Greg's Reviews > In the Woods

In the Woods by Tana French
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really liked it
bookshelves: girls-girls-girls, mystery

I've just finished reading through some reviews on for this book. It had been awhile since I read Karen's review of the book, and I had forgotten what she said about it, but I was surprised that this book inspired rage in her. Especially because she forced this book on to me, really. She pretty much shoved this book into my hands when we were at the library telling me to read this.

I might be a bit more forgiving about some of the weaker elements of the book. Normally a book like this I would read in a couple of days, instead I dragged out the reading of it for close to a week. Every time I go visit my parents I'm overly optimistic about how much I'll be able to read in my days off. I imagine lots of leisurely reading time, instead every time I find myself slogging through one book, all of the extra books I stupidly bring with me never leaving my bag and some new books from used bookstores piling up and adding to my ever growing reading deficit. This visit home was no different. I brought three books with me, and barely got through the book I had already started.

My biggest problem with the book was the pacing. Karen quotes Tom as saying something like, It was good until it wasn't. I think that this is the same problem that I had with the book, but I thought of it more as a pacing problem. The book I thought was excellent, but I thought that it was a bit slower going than a 'genre' book should read. For the sort of book I felt like the book should have been a quicker read. But I'm not sure if this was because I was reading so slow in sporadic bits, or maybe if I'm just a snob who thinks that a book shelved in the mystery aisle has to read a certain way. After reading other reviews though I think that the pacing problem is the book's and not my less than optimal amounts of time that I would be able to sit down and read at a time. The book starts off strong. Then as the case starts to stall and the detectives are running out of ideas the book starts to slow down too. Then as the frustration about the case increases things start to break down in the book, certain expectations the reader might have are dashed. The first person narrative begins to get claustrophobic, and certain things that were really great in the first half of the book start to crumble. It doesn't help that the crime is 'solved' about three quarters of the way through the book, and that the last hundred pages is a wrapping up of loose ends, or that the last thirty pages, or so, is an emotionally painful post-script of 'how my life is fucked because of this case' (in case if the previous two hundred pages of devastation weren't enough) capped off with the emotional kick to the balls of Rob's final phone call to Cassie.. The pacing feels a little off, or maybe it is just messing with expectations, I think when reading crime / mystery novels one expects the novel's pace to pick up as the climax is nearing, and instead things here slow down, the break, the engine running the story seizes.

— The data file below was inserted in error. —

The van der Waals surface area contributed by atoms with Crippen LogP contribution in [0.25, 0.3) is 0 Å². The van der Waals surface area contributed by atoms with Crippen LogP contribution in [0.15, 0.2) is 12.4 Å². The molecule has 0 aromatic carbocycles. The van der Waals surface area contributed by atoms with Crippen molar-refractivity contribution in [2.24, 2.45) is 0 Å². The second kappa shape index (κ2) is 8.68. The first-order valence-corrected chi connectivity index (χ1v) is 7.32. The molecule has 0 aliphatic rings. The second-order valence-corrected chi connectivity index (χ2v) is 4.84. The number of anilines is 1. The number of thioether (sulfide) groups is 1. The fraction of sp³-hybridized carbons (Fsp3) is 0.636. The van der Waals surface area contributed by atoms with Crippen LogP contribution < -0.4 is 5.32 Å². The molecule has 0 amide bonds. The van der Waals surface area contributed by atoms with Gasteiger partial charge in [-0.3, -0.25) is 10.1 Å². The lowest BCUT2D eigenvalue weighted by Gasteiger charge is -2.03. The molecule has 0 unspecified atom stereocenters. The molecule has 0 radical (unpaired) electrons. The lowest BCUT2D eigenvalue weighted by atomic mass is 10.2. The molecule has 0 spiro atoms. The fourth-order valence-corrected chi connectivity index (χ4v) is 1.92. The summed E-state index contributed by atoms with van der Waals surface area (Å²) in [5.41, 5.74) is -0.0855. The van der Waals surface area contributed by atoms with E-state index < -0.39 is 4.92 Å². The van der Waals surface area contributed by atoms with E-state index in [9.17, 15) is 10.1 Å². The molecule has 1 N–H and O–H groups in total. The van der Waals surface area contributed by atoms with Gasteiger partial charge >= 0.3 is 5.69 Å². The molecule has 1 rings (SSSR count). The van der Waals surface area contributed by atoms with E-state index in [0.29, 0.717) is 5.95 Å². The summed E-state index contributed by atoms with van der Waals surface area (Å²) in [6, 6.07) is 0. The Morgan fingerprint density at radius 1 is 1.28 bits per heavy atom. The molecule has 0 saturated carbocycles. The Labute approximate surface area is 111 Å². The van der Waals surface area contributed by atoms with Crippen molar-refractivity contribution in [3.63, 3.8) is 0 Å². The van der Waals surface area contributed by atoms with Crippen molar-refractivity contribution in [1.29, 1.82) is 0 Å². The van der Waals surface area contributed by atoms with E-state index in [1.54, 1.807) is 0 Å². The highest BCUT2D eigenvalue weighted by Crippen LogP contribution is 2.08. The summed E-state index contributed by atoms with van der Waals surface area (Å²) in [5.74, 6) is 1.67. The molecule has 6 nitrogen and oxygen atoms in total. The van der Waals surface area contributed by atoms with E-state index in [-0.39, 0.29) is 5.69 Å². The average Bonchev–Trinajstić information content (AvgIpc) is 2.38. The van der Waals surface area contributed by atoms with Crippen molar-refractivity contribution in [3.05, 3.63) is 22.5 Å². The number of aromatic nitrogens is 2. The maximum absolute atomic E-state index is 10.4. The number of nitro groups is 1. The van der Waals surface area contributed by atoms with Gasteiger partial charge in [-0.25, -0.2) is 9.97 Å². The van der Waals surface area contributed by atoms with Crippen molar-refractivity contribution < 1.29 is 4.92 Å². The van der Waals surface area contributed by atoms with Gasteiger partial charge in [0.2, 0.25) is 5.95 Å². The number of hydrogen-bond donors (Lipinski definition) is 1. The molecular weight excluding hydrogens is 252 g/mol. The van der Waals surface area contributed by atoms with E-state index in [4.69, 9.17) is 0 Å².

I know that the next book in the series is told from Cassie's point of view, which I'm looking forward to. I thought she was great, but from what I've seen the next novel is a different case in the future, and I have a feeling that it's not going to be featuring Rob. I'd be very curious to see the story of this case told from her point of view or at least get a picture of Rob from her perspective. Part of what I think was so frustrating about this novel is the character of Rob. He promises the reader that he is a liar from the start. I didn't think he was a badly written character, but I think that he was given a damaged enough past that a lot of what he does and says can only really be appreciated by seeing his actions through another perspective. There are a few moments in the book where this happens and each time it happens the way I saw the narrator was altered.

Tana French's strength to me is in her characters. The crime and story are good, but it is the characters of Rob and Cassie that made this more than just another book about a dead kid found in the woods. I'm looking forward to seeing her other books, I hear they just keep getting better with each new one.